Rishi Sunak has told how is optimistic the UK can sign a post-Brexit free trade deal with India after meeting with the country’s leader Narendra Modi at the G20 summit.
Mr Sunak said he believed the two countries can “work through” the final negotiation hurdles and described his conversation with Mr Modi as “warm and productive”.
He said at the event in New Delhi, India: “There is a desire on both of our parts to see a successful trade deal concluded,” adding there was “hard work” still to be done on the trade deal, but he was “confident there is a deal there to be done”.
“Trade deals of this size and ambition are never easy,” adding he would never put an “arbitrary deadline”.
“The opportunities are there for both countries, but there is a lot of hard work that is still to go and we need to work through that, as we will do.”
Downing Street said in a statement following the talks that negotiating teams are continuing to work “at pace” towards a free trade deal.
A trade pact with India, an agreement that could grant more favourable access for British companies to a market of 1.4 billion people, is seen as a major post-Brexit prize by the Conservative UK Government.
The Prime Minister, who is the first British leader of Indian descent, said during his flight from London to New Delhi on Thursday (7 September) that an agreement was “not a given” but his comments have gradually become more positive since arriving at the G20.
On Friday, he told Indian broadcaster Asian News International that “enormous progress” had been made before going further with his most recent remarks, suggesting the final obstacles could be worked through.
The deal is reportedly being held up by a variety of issues, including a disagreement over the number of visas for Indians to work in the UK and differences over the level of access British car manufacturers should be given to India’s market.
According to reports, Mr Sunak could return to India in the autumn, meaning the Indian government’s aim of ratifying fresh trade terms by the end of the year could be met.
The meeting between the pair came after G20 leaders made a declaration which calls for “durable peace in Ukraine”.
In a statement they said: “We call on all states to uphold the principles of international law including territorial integrity and sovereignty, international humanitarian law, and the multilateral system that safeguards peace and stability.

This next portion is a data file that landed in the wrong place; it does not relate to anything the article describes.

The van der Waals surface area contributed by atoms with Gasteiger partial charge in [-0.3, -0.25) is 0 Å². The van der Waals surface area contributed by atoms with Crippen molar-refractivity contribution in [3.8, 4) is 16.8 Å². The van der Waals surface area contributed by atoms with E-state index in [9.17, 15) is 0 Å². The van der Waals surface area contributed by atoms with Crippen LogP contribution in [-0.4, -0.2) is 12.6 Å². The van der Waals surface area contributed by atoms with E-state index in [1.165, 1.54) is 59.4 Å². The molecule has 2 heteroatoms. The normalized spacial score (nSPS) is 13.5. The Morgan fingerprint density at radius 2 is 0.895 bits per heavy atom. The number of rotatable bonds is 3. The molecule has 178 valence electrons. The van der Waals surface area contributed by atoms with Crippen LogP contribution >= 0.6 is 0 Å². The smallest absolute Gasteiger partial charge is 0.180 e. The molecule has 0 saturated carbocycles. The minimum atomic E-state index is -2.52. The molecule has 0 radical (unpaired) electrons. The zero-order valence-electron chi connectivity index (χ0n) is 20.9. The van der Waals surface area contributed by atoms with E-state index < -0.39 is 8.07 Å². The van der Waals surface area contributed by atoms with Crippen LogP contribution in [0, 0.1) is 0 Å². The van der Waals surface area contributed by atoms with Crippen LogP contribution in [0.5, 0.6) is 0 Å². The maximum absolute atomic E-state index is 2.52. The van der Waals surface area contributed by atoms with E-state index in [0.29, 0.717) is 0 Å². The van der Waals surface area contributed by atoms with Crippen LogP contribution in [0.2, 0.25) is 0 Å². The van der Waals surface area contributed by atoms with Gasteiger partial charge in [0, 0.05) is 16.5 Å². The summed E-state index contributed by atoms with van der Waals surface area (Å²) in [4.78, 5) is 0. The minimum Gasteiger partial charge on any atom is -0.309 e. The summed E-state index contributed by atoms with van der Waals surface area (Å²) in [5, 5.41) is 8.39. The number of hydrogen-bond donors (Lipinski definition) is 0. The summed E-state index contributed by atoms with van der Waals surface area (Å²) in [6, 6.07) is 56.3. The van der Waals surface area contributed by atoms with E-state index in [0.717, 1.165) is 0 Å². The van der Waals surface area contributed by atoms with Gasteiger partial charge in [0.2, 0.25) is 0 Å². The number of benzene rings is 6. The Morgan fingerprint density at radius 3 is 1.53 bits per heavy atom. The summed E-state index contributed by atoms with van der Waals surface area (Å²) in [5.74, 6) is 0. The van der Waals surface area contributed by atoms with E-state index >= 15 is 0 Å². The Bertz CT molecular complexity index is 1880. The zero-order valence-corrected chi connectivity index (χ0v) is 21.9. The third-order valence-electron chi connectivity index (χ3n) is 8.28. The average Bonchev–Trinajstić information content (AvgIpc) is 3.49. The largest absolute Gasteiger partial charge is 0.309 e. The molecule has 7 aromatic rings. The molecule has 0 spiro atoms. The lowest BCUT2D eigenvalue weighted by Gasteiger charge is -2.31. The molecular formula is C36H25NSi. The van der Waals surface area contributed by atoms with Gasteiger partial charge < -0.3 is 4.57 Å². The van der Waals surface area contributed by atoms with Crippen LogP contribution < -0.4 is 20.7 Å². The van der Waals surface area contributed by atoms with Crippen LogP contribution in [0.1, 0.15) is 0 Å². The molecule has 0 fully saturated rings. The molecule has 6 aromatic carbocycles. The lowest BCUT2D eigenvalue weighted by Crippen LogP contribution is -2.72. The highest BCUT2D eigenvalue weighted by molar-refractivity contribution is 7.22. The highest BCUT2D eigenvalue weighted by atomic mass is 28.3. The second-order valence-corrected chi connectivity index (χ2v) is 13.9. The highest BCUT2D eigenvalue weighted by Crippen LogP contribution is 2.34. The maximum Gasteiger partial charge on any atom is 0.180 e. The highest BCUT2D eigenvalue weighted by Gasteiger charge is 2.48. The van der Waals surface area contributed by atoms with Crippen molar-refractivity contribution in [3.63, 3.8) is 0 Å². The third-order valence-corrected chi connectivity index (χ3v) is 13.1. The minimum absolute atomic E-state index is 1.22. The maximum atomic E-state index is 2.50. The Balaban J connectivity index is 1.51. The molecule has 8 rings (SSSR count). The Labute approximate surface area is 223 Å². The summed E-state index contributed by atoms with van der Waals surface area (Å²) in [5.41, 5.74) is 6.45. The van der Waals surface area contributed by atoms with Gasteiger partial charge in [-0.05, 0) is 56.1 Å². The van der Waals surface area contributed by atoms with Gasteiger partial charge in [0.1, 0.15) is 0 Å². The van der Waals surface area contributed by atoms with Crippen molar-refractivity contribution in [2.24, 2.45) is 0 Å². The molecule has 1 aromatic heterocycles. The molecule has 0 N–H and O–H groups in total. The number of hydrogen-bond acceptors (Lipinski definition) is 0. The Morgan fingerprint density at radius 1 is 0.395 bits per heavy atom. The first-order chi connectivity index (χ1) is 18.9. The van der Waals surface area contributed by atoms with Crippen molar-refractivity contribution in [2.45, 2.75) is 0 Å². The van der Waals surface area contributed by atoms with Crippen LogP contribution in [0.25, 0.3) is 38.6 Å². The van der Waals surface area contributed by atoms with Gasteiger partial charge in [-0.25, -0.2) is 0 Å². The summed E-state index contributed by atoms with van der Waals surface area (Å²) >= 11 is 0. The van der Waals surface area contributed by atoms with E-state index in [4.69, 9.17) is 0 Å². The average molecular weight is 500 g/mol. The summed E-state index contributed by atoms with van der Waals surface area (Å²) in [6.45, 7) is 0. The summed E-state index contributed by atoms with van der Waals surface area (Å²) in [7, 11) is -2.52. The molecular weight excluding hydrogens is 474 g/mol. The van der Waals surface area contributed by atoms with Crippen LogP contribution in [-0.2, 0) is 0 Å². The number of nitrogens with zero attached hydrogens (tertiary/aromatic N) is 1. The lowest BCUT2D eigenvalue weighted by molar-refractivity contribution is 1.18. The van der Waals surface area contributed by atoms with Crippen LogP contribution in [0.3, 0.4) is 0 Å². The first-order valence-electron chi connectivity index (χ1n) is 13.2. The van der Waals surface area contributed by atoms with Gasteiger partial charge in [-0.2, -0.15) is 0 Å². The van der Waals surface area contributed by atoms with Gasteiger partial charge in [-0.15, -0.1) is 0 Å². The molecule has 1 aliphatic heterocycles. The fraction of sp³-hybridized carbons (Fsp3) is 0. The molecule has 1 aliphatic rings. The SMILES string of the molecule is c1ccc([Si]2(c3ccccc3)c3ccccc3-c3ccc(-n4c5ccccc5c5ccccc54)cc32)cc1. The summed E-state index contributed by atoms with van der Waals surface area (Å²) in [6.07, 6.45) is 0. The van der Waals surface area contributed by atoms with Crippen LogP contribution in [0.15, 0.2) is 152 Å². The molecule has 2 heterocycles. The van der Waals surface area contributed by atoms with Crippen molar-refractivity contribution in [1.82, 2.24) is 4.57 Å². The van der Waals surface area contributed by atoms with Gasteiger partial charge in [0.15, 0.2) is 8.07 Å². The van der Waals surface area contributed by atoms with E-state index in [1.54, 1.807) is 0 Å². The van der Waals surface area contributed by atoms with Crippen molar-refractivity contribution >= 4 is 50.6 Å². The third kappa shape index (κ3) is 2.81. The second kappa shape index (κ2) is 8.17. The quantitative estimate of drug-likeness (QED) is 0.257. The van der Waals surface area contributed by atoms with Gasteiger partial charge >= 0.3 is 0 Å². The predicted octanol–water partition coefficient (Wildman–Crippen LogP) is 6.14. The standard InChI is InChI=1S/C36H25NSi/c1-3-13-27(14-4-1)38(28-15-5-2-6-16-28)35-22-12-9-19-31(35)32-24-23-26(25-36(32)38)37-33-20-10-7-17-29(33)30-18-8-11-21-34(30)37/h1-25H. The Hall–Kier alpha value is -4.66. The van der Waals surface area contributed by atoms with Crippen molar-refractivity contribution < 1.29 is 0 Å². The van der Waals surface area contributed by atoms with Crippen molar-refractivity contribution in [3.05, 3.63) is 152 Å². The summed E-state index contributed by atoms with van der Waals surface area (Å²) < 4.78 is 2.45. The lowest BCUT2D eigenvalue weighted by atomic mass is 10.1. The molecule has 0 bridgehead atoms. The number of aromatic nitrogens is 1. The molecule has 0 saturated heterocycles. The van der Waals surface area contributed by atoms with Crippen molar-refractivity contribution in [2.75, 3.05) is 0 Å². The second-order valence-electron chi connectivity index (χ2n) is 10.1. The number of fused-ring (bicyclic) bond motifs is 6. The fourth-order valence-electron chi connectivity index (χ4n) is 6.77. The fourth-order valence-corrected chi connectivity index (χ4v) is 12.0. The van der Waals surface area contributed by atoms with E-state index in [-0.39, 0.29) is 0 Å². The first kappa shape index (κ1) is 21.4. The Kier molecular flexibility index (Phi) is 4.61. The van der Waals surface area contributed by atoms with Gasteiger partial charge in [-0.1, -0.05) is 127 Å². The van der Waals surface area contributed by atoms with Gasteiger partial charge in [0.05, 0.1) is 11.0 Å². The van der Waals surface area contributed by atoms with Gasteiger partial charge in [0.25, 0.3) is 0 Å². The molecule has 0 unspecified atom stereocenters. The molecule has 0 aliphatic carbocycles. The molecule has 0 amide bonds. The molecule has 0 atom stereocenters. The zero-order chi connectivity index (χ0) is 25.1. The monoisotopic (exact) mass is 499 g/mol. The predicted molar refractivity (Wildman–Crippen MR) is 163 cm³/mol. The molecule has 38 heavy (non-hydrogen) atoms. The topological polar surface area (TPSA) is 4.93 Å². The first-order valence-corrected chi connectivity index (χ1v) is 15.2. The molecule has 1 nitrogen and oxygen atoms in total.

“We…welcome all relevant and constructive initiatives that support a comprehensive, just, and durable peace in Ukraine.”
“The use or threat of use of nuclear weapons is inadmissible.”
Mr Sunak has been outspoken in condemning Russian president Vladimir Putin’s 19-month assault on Kyiv while India has kept ties open with the Kremlin since Moscow’s forces crossed the Ukrainian border in February 2022.
The Tory leader would not confirm whether he pressed his counterpart to take a firmer stance on Russia.
Mr Sunak said the statement used “very strong language” about Russia’s invasion of Ukraine, the war’s impact on food prices and the need for a revival of the Black Sea grain deal
He added he thought a “very strong” joint message about Moscow’s attack had been made “under Prime Minister Modi and India’s presidency” of the G20, a group of the world’s largest economies that includes Russia and China.
At the event leaders called for the reimplementation of the Black Sea Grain Initiative, which allowed safe passage for cargo ships transporting food from Ukraine’s southern ports. It comes after the Kremlin ended the agreement in July, and urged for attacks on grain stores to cease.
The wording was described as a “good and strong outcome” by Mr Sunak but there was some concern among summit watchers that some of the language around the Ukraine conflict had been watered down, potentially in a move designed to appease China.
The area around the Bharat Mandapam venue has been largely locked down, with independent businesses told not to open and normally busy roads left empty of the usual noisy rickshaw, motorbike and car traffic.
Additional reporting by Press Association.